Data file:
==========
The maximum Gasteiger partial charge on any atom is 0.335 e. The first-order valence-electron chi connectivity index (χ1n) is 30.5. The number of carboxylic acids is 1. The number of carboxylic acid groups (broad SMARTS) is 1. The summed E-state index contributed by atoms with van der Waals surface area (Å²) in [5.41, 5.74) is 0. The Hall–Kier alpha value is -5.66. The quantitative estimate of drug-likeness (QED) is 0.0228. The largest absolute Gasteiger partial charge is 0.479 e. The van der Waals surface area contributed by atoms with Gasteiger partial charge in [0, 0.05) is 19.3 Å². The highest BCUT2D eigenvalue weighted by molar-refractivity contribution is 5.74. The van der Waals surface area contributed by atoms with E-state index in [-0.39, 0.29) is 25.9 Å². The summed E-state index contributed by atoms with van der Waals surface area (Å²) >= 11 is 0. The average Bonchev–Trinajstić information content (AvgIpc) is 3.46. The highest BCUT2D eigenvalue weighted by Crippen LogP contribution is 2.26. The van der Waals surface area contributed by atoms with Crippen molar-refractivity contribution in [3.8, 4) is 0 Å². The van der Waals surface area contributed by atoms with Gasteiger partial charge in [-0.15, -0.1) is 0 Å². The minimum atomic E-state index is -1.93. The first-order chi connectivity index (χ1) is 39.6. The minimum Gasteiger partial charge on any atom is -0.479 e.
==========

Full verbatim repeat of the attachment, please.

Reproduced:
The maximum Gasteiger partial charge on any atom is 0.335 e. The first-order valence-electron chi connectivity index (χ1n) is 30.5. The number of carboxylic acids is 1. The number of carboxylic acid groups (broad SMARTS) is 1. The summed E-state index contributed by atoms with van der Waals surface area (Å²) in [5.41, 5.74) is 0. The Hall–Kier alpha value is -5.66. The quantitative estimate of drug-likeness (QED) is 0.0228. The largest absolute Gasteiger partial charge is 0.479 e. The van der Waals surface area contributed by atoms with Gasteiger partial charge in [0, 0.05) is 19.3 Å². The highest BCUT2D eigenvalue weighted by molar-refractivity contribution is 5.74. The van der Waals surface area contributed by atoms with E-state index in [-0.39, 0.29) is 25.9 Å². The summed E-state index contributed by atoms with van der Waals surface area (Å²) >= 11 is 0. The average Bonchev–Trinajstić information content (AvgIpc) is 3.46. The highest BCUT2D eigenvalue weighted by Crippen LogP contribution is 2.26. The van der Waals surface area contributed by atoms with Crippen molar-refractivity contribution in [3.8, 4) is 0 Å². The van der Waals surface area contributed by atoms with Gasteiger partial charge in [-0.15, -0.1) is 0 Å². The minimum atomic E-state index is -1.93. The first-order chi connectivity index (χ1) is 39.6. The minimum Gasteiger partial charge on any atom is -0.479 e.